Gerhard v. Commissioner of Social Security

Filing 22

ORDER ADOPTING REPORT AND RECOMMENDATION 20 of Magistrate Judge Shon Erwin and reverses the final decision of the Commissioner and remands this case for further proceedings consistent with the attached Report and Recommendation. Signed by Honorable Joe Heaton on 01/29/2015. (Attachments: # 1 Attachment Report and Recommendation)(lam)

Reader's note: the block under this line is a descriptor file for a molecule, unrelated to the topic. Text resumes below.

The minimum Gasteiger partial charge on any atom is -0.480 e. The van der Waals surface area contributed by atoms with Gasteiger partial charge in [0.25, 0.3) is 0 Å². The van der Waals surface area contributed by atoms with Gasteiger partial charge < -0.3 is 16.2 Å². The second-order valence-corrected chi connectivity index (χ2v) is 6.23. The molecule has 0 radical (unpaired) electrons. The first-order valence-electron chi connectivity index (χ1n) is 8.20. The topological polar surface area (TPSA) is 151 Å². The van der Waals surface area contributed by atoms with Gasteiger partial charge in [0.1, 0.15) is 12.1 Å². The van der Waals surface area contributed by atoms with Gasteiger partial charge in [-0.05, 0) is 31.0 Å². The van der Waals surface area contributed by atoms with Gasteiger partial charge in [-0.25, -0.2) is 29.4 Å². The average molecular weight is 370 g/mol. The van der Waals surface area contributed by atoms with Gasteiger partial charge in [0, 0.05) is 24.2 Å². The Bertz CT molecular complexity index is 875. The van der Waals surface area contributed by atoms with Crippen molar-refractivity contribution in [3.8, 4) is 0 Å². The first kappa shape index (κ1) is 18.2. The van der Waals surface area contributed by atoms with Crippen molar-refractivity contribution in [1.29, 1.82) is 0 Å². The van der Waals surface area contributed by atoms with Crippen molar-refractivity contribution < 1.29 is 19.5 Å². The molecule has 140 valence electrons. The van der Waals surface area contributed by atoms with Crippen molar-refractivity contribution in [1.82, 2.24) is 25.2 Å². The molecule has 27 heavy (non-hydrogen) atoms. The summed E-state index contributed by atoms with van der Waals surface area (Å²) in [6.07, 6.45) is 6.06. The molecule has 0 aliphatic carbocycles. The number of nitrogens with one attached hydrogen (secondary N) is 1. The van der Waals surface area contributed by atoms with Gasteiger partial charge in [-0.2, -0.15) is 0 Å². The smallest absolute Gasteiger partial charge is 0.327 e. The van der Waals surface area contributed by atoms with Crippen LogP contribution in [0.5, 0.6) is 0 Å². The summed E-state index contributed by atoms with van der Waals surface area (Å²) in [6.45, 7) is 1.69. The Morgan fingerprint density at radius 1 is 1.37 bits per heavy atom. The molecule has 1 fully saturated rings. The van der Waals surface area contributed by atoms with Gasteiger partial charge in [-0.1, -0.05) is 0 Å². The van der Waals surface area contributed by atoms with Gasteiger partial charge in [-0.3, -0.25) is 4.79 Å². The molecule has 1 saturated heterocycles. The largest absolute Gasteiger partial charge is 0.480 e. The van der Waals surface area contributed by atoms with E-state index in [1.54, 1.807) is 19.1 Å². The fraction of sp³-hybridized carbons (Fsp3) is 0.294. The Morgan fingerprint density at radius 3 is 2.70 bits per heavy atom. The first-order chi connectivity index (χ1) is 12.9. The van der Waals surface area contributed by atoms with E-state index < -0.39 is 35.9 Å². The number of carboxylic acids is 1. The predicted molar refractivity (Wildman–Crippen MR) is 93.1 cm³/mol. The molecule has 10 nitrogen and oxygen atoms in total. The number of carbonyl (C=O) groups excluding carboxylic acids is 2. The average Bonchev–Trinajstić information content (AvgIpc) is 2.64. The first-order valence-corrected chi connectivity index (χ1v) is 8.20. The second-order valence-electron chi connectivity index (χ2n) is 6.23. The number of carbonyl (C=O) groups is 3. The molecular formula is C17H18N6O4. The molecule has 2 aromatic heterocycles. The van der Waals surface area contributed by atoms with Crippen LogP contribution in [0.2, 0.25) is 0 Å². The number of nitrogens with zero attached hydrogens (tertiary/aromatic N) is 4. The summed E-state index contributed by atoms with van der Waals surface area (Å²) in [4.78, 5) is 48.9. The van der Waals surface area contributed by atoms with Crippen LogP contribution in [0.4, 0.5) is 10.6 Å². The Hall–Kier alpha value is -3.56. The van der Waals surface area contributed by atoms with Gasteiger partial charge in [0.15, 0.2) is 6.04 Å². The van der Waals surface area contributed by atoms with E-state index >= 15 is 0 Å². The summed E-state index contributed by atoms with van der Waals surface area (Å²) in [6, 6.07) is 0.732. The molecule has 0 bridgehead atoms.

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IN THE UNITED STATES DISTRICT COURT FOR THE WESTERN DISTRICT OF OKLAHOMA THELMA K. GERHARD, Plaintiff, vs. CAROLYN W. COLVIN, Acting Commissioner of the Social, Security Administration Defendant. ) ) ) ) ) ) ) ) ) ) NO. CIV-14-188-HE ORDER Plaintiff Thelma K. Gerhard filed this action seeking judicial review of the final decision of the Commissioner of the Social Security Administration denying her applications for disability insurance benefits and supplemental security income benefits. Consistent with 28 U.S.C. § 636(b), the case was referred to Magistrate Judge Shon T. Erwin, who recommends that the Commissioner’s decision be reversed and the matter remanded for further proceedings. The magistrate judge concluded the Administrative Law Judge (“ALJ”) erred by failing to make specific findings as to the physical and mental demands of plaintiff’s past relevant work. Because the ALJ did not make an alternative finding at step five that plaintiff could adjust to other work, the magistrate judge determined the error was not harmless and required that the Commissioner’s decision be reversed. The Commissioner filed a brief objection to the Report and Recommendation. She does not contest the magistrate judge’s conclusion that the ALJ erred or that the decision fails to contain the alternative step-five findings that would render the error harmless. What she claims is that she asserted another basis for concluding the error was harmless which the magistrate judge did not consider. What the Commissioner suggested to the magistrate judge and now asks the court to do is to “supply the missing dispositive finding and find the ALR’s error harmless.” Doc. #21, p. 2. The court agrees with the Commissioner that there is evidence in the record supporting the ALJ’s finding that plaintiff previously worked as a housekeeper, Transcript (“TR.”) pp. 52, 54, and some evidence regarding the demands of that job, including a description of that work by plaintiff herself. See id. at pp. 52, 54, 184. However, the court does not agree that it can supply the missing dispositive finding, “i.e., that Plaintiff’s past work required light exertion.” Doc. #21, p. 3. Plaintiff’s former position as a housekeeper was not even discussed at the hearing before the ALJ. The only jobs briefly mentioned were her former jobs of switchboard operator, rehabilitation specialist and cashier. Tr. 45. To do what the Commissioner asks “would be an improper exercise in judicial factfinding rather than a proper application of harmless-error principles.” Allen v. Barnhart, 357 F.3d 1140, 1145 (10th Cir. 2004). As the Tenth Circuit made clear in Winfrey v. Chater, 92 F.3d 1017, 1025 (10th Cir. 1996) and repeatedly since then, “the ALJ himself must make the required findings on the record, including his own evaluation of the claimant’s ability to perform [her] past relevant work.” Accordingly, the court adopts Magistrate Judge Erwin’s Report and Recommendation, REVERSES the final decision of the Commissioner and REMANDS the case for further proceedings consistent with the Report and Recommendation, a copy of which is attached to this order. This decision does not suggest or imply any view as to whether plaintiff is or 2 is not disabled, or what result should be reached on remand. IT IS SO ORDERED. Dated this 29th day of January, 2015. 3

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